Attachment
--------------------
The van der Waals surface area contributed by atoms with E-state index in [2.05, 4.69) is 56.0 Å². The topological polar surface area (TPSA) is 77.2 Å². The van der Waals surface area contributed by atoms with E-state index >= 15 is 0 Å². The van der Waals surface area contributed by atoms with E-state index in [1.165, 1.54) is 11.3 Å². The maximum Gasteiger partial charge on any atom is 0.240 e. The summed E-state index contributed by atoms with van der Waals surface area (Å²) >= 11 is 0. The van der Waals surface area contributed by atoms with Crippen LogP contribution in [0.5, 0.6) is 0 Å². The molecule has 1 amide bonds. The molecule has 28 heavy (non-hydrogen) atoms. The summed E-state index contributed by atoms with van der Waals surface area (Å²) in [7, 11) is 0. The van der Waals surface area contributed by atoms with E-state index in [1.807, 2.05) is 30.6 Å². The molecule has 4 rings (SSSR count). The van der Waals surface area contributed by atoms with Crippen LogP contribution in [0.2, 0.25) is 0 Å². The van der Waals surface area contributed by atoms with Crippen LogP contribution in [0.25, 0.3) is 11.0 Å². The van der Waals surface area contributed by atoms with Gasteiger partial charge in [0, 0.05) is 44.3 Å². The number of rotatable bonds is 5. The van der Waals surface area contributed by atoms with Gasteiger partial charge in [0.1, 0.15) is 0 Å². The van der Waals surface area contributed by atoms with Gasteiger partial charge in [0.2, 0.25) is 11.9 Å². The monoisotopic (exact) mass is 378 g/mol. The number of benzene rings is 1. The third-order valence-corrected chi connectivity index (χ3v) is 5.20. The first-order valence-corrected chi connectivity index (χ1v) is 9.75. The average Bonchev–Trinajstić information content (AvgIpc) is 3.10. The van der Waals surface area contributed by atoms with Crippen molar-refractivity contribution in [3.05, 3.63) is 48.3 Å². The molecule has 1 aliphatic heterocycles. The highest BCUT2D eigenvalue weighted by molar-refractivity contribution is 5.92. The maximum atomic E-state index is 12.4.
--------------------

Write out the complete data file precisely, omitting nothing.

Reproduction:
The van der Waals surface area contributed by atoms with E-state index in [2.05, 4.69) is 56.0 Å². The topological polar surface area (TPSA) is 77.2 Å². The van der Waals surface area contributed by atoms with E-state index >= 15 is 0 Å². The van der Waals surface area contributed by atoms with E-state index in [1.165, 1.54) is 11.3 Å². The maximum Gasteiger partial charge on any atom is 0.240 e. The summed E-state index contributed by atoms with van der Waals surface area (Å²) >= 11 is 0. The van der Waals surface area contributed by atoms with Crippen LogP contribution in [0.5, 0.6) is 0 Å². The molecule has 1 amide bonds. The molecule has 28 heavy (non-hydrogen) atoms. The summed E-state index contributed by atoms with van der Waals surface area (Å²) in [7, 11) is 0. The van der Waals surface area contributed by atoms with E-state index in [1.807, 2.05) is 30.6 Å². The molecule has 4 rings (SSSR count). The van der Waals surface area contributed by atoms with Crippen LogP contribution in [0.2, 0.25) is 0 Å². The van der Waals surface area contributed by atoms with Crippen LogP contribution in [0.25, 0.3) is 11.0 Å². The van der Waals surface area contributed by atoms with Gasteiger partial charge in [0, 0.05) is 44.3 Å². The number of rotatable bonds is 5. The van der Waals surface area contributed by atoms with Gasteiger partial charge in [0.1, 0.15) is 0 Å². The van der Waals surface area contributed by atoms with Gasteiger partial charge in [0.2, 0.25) is 11.9 Å². The monoisotopic (exact) mass is 378 g/mol. The number of benzene rings is 1. The third-order valence-corrected chi connectivity index (χ3v) is 5.20. The first-order valence-corrected chi connectivity index (χ1v) is 9.75. The average Bonchev–Trinajstić information content (AvgIpc) is 3.10. The van der Waals surface area contributed by atoms with Crippen molar-refractivity contribution in [3.05, 3.63) is 48.3 Å². The molecule has 1 aliphatic heterocycles. The highest BCUT2D eigenvalue weighted by molar-refractivity contribution is 5.92. The maximum atomic E-state index is 12.4.